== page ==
in 1868 she discovers her passion for dancing at a young age, Jane Avril became one of the most famous dancers in the Moulin Rouge. After having lived a life of misery from her mom exploiting her for money, the first of her life breaking her heart, and living in the streets Jane always found a way to keep moving forward and think positive, she did fall in negative temptations, but she found comfort in dancing which saved her life. As soon as Moulin Rouge opened its doors for the first time, Jane was there! She was known for replacing La Goulue after she left the Moulin Rouge, Avril had a different dance style that stood out from others. She became the muse of Henri de Toulouse Lautrec who was a well-known artist that contributed to the fame of many dancers including La Goulue, but Jane was his favorite, up to a point where he wanted to marry her. Thanks to Lautrec Jane’s fame grew. Jane was at the peak of her success when the art form of ballet was trending, she created the ballet of L’Arc-en-Ciel in Folies Bergère. She seduced while she danced, but with class, never in an indecent manner.

Josephine Baker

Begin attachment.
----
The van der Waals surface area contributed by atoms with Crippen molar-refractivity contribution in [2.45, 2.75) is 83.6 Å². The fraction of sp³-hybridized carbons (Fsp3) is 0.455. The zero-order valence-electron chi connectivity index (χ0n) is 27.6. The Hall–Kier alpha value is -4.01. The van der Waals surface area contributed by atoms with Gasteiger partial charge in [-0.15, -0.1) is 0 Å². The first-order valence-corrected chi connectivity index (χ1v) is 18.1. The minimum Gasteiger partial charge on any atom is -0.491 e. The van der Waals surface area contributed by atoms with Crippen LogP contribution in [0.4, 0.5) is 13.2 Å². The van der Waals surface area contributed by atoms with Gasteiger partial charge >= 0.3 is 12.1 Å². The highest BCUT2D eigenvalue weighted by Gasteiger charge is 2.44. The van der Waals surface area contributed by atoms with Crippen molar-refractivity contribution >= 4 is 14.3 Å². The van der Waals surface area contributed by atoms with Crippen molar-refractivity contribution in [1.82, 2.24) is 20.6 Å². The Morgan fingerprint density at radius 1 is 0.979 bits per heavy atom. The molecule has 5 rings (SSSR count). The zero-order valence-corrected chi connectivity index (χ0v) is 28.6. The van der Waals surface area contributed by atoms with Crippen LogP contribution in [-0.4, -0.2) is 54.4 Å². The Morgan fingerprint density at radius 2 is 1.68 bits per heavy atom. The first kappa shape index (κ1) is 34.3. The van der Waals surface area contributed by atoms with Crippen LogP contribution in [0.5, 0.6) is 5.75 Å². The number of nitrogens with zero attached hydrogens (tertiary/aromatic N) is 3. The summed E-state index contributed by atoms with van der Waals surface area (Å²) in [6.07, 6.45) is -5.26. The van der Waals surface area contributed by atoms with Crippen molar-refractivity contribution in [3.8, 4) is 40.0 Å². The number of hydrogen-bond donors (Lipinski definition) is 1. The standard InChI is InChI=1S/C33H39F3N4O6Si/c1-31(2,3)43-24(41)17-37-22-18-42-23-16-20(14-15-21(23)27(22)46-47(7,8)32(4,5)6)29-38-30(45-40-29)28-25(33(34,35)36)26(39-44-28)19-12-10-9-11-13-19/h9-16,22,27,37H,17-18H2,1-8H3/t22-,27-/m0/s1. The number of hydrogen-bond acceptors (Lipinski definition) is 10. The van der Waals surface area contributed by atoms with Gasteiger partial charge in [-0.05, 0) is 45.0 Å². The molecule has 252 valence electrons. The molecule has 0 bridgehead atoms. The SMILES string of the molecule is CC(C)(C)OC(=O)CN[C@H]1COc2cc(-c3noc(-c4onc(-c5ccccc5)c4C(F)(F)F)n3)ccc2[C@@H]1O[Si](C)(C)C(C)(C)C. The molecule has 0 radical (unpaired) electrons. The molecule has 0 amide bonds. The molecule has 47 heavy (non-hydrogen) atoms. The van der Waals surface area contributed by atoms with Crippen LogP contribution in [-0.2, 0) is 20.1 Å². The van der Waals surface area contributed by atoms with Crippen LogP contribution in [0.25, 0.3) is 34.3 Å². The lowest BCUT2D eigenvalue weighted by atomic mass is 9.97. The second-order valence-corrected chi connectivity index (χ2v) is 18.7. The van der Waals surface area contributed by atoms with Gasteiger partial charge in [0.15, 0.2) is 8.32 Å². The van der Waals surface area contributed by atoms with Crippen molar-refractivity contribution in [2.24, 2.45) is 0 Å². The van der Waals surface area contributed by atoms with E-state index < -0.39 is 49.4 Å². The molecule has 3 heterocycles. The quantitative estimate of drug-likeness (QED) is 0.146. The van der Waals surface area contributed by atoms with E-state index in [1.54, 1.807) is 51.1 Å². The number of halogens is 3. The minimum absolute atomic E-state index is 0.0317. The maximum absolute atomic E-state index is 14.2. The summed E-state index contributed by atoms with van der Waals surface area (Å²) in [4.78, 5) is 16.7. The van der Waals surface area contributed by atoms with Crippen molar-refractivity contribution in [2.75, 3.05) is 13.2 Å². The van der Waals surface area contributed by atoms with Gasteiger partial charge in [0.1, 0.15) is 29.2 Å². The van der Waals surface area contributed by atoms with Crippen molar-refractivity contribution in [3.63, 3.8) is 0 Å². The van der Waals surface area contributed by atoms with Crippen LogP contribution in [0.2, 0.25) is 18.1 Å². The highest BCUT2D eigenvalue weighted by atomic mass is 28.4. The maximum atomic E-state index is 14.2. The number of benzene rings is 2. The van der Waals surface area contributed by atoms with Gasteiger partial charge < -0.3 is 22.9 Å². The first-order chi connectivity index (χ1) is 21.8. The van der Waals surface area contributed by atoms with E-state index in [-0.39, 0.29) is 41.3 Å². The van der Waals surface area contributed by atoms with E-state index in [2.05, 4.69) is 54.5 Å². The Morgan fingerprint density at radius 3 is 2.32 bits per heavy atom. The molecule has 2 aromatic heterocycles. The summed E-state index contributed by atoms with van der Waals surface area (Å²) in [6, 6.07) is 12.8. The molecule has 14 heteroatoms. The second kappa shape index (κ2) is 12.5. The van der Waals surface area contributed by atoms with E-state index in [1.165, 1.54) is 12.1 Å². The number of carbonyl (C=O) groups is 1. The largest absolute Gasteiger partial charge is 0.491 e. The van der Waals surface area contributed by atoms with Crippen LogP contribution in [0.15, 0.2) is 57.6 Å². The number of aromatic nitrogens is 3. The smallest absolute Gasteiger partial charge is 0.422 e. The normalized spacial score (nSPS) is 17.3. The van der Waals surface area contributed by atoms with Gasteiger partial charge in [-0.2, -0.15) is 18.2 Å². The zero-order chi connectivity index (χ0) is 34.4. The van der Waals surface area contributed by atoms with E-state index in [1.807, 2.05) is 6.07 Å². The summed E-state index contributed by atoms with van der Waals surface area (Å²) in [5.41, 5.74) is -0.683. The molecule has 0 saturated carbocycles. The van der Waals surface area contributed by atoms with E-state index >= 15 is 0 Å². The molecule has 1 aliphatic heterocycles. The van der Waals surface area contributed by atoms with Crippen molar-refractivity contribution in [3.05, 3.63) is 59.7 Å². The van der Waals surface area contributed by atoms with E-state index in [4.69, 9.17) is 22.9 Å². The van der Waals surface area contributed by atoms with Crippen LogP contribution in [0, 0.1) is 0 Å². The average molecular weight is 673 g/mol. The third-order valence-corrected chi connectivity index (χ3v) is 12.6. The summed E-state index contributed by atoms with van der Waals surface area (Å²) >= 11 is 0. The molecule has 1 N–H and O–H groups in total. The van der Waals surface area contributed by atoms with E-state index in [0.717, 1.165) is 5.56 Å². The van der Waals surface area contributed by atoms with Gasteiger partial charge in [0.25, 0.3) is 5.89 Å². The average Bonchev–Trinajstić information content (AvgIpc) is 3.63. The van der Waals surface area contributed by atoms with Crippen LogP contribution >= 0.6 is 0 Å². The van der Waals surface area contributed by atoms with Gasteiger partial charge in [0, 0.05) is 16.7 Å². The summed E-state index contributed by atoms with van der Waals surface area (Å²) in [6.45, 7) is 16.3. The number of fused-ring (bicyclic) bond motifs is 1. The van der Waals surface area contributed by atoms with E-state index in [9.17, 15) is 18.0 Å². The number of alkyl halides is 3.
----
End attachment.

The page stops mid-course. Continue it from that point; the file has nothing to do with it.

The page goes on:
Josephine Baker

What a woman! 1906 American born actress went by many names: Josephine Baker, Bronze Venus, Black Pearl, and Creole Goddess in relation to her family background, but her real name was Freda Josephine McDonald. Fearing racial discrimination in Missouri, Baker ran off to Paris, France where she landed her first big gig in La Revue Negre in 1925. This talented star was recognized for her incredibly sensual dance moves and her exotic African American background, she had a very petite figure and knew how to work her hips. She earned her multiple names from working in the world-famous Folies Bergere. Her signature dances were the banana which was composed of arousing moves dance and the Charleston. Josephine Baker wasn’t remembered just as a dancer, actress, or singer, she was a woman of many talents and a strong personality. She fought as an activist against black segregation. In 1939 during World War II she joined the French military and served as an agent of counter espionage. After the war, she was honored with the metal of the French Resistance and with Knight of the Legion of Honor. She made so many friends throughout her career including Grace Kelly, Mick Jagger, Christian Dior, and even general Charles De Gaulle. She is recognized as the first black star.

Mistinguett

Mistinguett

Jeanne Florentine Bourgeois, better known as Mistinguett was a famed French actress, singer, and performer. She lived a full life, dedicating it to her career. She started her dancing career in Folies Bergére in 1911 and then moved on to perform in the Moulin Rouge, like many popular burlesque dancers before and during her time. She performed in nightclubs all the way until she was 72 years old, now that is true passion. She was so highly demanded that she attracted public spectators from France, England, and the United States.